When excess mining got a legal seal #Odisha


pic courtesy, Reuters

Debabrata Mohanty : Bhubaneswar, Mon Nov 12 2012, 01:22 hrs

A key mining regulator, The Indian Bureau of Mines, allowed excess mining to carry on in Orissa by raising the permissible limit of those responsible, says the state government, which recently slapped a penalty on several leaseholders.

The IBM, however, says that excess mining is not illegal as long as the companies involved pay the royalty for what they have extracted. In fact, because of an amendment to mining rules, the state and the Centre continue to debate what constitutes illegal mining.

The IBM, with its headquarters in Nagpur, approves the mining plans of each company for a period of five years with predetermined annual limits under section 5(2)(b) of the Mines & Minerals (Regulation & Development) Act, 1957 and other rules such as Mineral Concession Rules, 1960, and Mineral Conservation & Development Rules, 1988. A lease period of 20 or 30 years is, therefore, divided into four or six mining plans. After the state government gets the IBM-approved mining plan, it grants or renews a lease.

When the first signs of excess mining in Keonjhar and Sundargarh showed in 2003, IBM officials on the ground spotted it. Official sources said that under the MC&D Rules, 1988, IBM officials are empowered to cancel the lease or impose penalties. It instead revised the mining plan, the sources said.

Documents with the steel and mines department show that in Khandabandh mines in Keonjhar, the IBM had approved extraction of 3.60 lakh tonnes by Tata Steel in 2006-07. The company raised 7.64 lakh tonnes, and again 7.42 lakh tonnes in 2007-08. The next year, the IBM raised the limit to 7.06 lakh tonnes without imposing penalties. In 2002-03, when the limit was 24 lakh tonnes at Joda East mines, the Tatas mined 30.5 lakh tonnes. The next year, the IBM raised the limit to 40.1 lakh tonnes.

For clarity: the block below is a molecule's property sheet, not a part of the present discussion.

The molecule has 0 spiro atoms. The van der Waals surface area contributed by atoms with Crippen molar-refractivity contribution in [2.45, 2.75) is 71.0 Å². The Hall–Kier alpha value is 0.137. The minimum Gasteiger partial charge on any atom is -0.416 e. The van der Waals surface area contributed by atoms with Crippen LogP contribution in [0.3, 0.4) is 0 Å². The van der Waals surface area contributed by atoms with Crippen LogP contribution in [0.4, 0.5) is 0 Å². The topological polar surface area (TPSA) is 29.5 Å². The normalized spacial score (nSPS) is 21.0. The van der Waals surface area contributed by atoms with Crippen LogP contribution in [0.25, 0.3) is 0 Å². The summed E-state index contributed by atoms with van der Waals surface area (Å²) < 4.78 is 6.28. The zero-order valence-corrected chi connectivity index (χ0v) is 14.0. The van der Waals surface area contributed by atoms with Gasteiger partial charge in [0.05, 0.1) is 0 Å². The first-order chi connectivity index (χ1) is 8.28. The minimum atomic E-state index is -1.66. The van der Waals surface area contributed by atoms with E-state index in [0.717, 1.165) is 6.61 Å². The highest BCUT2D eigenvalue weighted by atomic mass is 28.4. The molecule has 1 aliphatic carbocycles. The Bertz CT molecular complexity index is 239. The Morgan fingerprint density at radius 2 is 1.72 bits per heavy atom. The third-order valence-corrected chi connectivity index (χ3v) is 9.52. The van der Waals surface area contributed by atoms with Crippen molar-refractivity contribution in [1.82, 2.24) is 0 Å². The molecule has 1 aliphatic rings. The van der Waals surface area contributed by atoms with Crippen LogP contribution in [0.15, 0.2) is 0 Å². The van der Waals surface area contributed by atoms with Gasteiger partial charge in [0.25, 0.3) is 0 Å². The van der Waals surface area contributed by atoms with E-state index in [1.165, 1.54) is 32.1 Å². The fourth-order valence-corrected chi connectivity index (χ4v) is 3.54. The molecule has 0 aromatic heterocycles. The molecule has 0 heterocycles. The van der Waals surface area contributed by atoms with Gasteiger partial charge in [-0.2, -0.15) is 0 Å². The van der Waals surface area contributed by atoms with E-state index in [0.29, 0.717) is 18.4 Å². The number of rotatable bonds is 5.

“The mining plan/scheme is an instrument to systematically conserve the ores and not finish them overnight. Once a mining plan is given for five years, it should not be revised midway, but that’s what the IBM did,” said Orissa director of mines Deepak Kumar Mohanty. “They didn’t levy any penalty on over-mining and instead set new limits the next year. If you are going to condone illegalities, why have a mining plan/scheme at all?”

IBM officials say excess extraction is not illegal as long as the miner pays the royalty. “Once royalty is paid on excess production of ore, it can’t be called illegal mining. This was more like irregular operations,” said M Biswas, regional controller of mines with the IBM.

Biswas rejected the state’s allegation that the IBM failed to detect irregularities in mining. “We have done our duty and the state government is doing its job,” he said. “The IBM should not be blamed for the wrongs. It has taken action against certain mines by suspending their operations.”

Chief secretary B K Patnaik had written to the Union Mines Ministry about the IBM’s inaction, and the mines secretary wrote back to say that 20 per cent excess mining for a given year is condonable. This July, the ministry amended the MC Rules, 1960, saying mining outside the lease area is illegal but excess mining inside the lease area is not. The state government finds this difficult to accept. “Where is the rule in the MMDR Act that says 20 per cent excess mining can be allowed?” says the state director of mines.

Jayant Das, president of the Orissa High Court Bar Association and a lawyer on mineral matters, said, “The IBM had all the information to be able to crack down on illegal mining. But companies continued to over-extract from mines which had a deemed renewal status. This is not possible without a quid pro quo arrangement.”

Environmental activist Biswajit Mohanty, who has filed a PIL in the Orissa High Court demanding a CBI probe into the scam, said, “If deemed renewal by the state steel and mines department was the main cause of excess mining, the IBM’s negligence or condoning gave the miners the licence to loot.”

 

2 comments on “When excess mining got a legal seal #Odisha

  1. Pingback: kracktivist

  2. Pingback: #India-Mining Ministry’s Zero Loss Theory « kracktivist

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